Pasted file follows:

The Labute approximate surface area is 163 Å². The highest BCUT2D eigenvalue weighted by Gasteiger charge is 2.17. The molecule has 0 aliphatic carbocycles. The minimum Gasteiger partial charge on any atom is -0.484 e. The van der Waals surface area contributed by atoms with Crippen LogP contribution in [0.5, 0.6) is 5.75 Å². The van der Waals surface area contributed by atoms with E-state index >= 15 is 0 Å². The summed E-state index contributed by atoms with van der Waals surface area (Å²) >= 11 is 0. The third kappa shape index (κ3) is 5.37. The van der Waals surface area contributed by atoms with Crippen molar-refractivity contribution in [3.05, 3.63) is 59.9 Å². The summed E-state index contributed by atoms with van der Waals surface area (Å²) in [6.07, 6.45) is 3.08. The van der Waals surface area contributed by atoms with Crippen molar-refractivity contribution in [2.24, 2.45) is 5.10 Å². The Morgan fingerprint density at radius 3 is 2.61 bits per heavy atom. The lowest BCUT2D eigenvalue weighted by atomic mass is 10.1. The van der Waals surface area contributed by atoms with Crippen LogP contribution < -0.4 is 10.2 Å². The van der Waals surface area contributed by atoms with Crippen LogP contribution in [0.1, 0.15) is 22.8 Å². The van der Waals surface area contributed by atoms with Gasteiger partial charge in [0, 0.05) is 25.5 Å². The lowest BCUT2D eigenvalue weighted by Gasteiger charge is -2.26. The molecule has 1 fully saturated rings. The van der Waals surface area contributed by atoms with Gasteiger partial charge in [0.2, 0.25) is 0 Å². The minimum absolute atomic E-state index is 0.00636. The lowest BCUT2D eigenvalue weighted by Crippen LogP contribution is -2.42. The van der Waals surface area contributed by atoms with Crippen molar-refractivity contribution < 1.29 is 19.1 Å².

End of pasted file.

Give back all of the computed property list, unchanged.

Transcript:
The Labute approximate surface area is 163 Å². The highest BCUT2D eigenvalue weighted by Gasteiger charge is 2.17. The molecule has 0 aliphatic carbocycles. The minimum Gasteiger partial charge on any atom is -0.484 e. The van der Waals surface area contributed by atoms with Crippen LogP contribution in [0.5, 0.6) is 5.75 Å². The van der Waals surface area contributed by atoms with E-state index >= 15 is 0 Å². The summed E-state index contributed by atoms with van der Waals surface area (Å²) >= 11 is 0. The third kappa shape index (κ3) is 5.37. The van der Waals surface area contributed by atoms with Crippen molar-refractivity contribution in [3.05, 3.63) is 59.9 Å². The summed E-state index contributed by atoms with van der Waals surface area (Å²) in [6.07, 6.45) is 3.08. The van der Waals surface area contributed by atoms with Crippen molar-refractivity contribution in [2.24, 2.45) is 5.10 Å². The Morgan fingerprint density at radius 3 is 2.61 bits per heavy atom. The lowest BCUT2D eigenvalue weighted by atomic mass is 10.1. The van der Waals surface area contributed by atoms with Crippen LogP contribution < -0.4 is 10.2 Å². The van der Waals surface area contributed by atoms with Crippen LogP contribution in [0.1, 0.15) is 22.8 Å². The van der Waals surface area contributed by atoms with Gasteiger partial charge in [0, 0.05) is 25.5 Å². The lowest BCUT2D eigenvalue weighted by Gasteiger charge is -2.26. The molecule has 1 fully saturated rings. The van der Waals surface area contributed by atoms with Gasteiger partial charge in [0.2, 0.25) is 0 Å². The minimum absolute atomic E-state index is 0.00636. The lowest BCUT2D eigenvalue weighted by Crippen LogP contribution is -2.42. The van der Waals surface area contributed by atoms with Crippen molar-refractivity contribution < 1.29 is 19.1 Å².